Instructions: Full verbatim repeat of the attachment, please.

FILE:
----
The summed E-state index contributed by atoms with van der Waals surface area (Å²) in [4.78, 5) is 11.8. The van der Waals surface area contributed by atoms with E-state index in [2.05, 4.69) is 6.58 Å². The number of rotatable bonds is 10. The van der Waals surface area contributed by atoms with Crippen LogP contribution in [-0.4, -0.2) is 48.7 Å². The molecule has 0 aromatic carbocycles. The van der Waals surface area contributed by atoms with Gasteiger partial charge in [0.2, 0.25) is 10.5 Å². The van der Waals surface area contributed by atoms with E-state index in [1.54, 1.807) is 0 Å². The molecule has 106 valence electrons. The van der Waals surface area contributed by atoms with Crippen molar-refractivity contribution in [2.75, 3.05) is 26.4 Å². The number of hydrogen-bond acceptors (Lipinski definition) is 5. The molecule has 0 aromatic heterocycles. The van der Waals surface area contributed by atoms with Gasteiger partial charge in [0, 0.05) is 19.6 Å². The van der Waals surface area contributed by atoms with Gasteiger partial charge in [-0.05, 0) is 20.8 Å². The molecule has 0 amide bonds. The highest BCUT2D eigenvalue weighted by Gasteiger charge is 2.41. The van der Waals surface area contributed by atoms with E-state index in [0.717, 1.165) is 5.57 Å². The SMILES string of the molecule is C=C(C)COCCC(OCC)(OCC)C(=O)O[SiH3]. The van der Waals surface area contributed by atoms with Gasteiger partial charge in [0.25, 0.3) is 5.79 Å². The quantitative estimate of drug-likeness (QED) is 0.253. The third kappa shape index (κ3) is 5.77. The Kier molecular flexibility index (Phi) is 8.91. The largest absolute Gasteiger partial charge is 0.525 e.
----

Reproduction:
The summed E-state index contributed by atoms with van der Waals surface area (Å²) in [4.78, 5) is 11.8. The van der Waals surface area contributed by atoms with E-state index in [2.05, 4.69) is 6.58 Å². The number of rotatable bonds is 10. The van der Waals surface area contributed by atoms with Crippen LogP contribution in [-0.4, -0.2) is 48.7 Å². The molecule has 0 aromatic carbocycles. The van der Waals surface area contributed by atoms with Gasteiger partial charge in [0.2, 0.25) is 10.5 Å². The van der Waals surface area contributed by atoms with E-state index in [1.54, 1.807) is 0 Å². The molecule has 106 valence electrons. The van der Waals surface area contributed by atoms with Crippen molar-refractivity contribution in [2.75, 3.05) is 26.4 Å². The number of hydrogen-bond acceptors (Lipinski definition) is 5. The molecule has 0 aromatic heterocycles. The van der Waals surface area contributed by atoms with Gasteiger partial charge in [0, 0.05) is 19.6 Å². The van der Waals surface area contributed by atoms with Gasteiger partial charge in [-0.05, 0) is 20.8 Å². The molecule has 0 amide bonds. The highest BCUT2D eigenvalue weighted by Gasteiger charge is 2.41. The van der Waals surface area contributed by atoms with E-state index in [0.717, 1.165) is 5.57 Å². The SMILES string of the molecule is C=C(C)COCCC(OCC)(OCC)C(=O)O[SiH3]. The van der Waals surface area contributed by atoms with Gasteiger partial charge in [0.25, 0.3) is 5.79 Å². The quantitative estimate of drug-likeness (QED) is 0.253. The third kappa shape index (κ3) is 5.77. The Kier molecular flexibility index (Phi) is 8.91. The largest absolute Gasteiger partial charge is 0.525 e.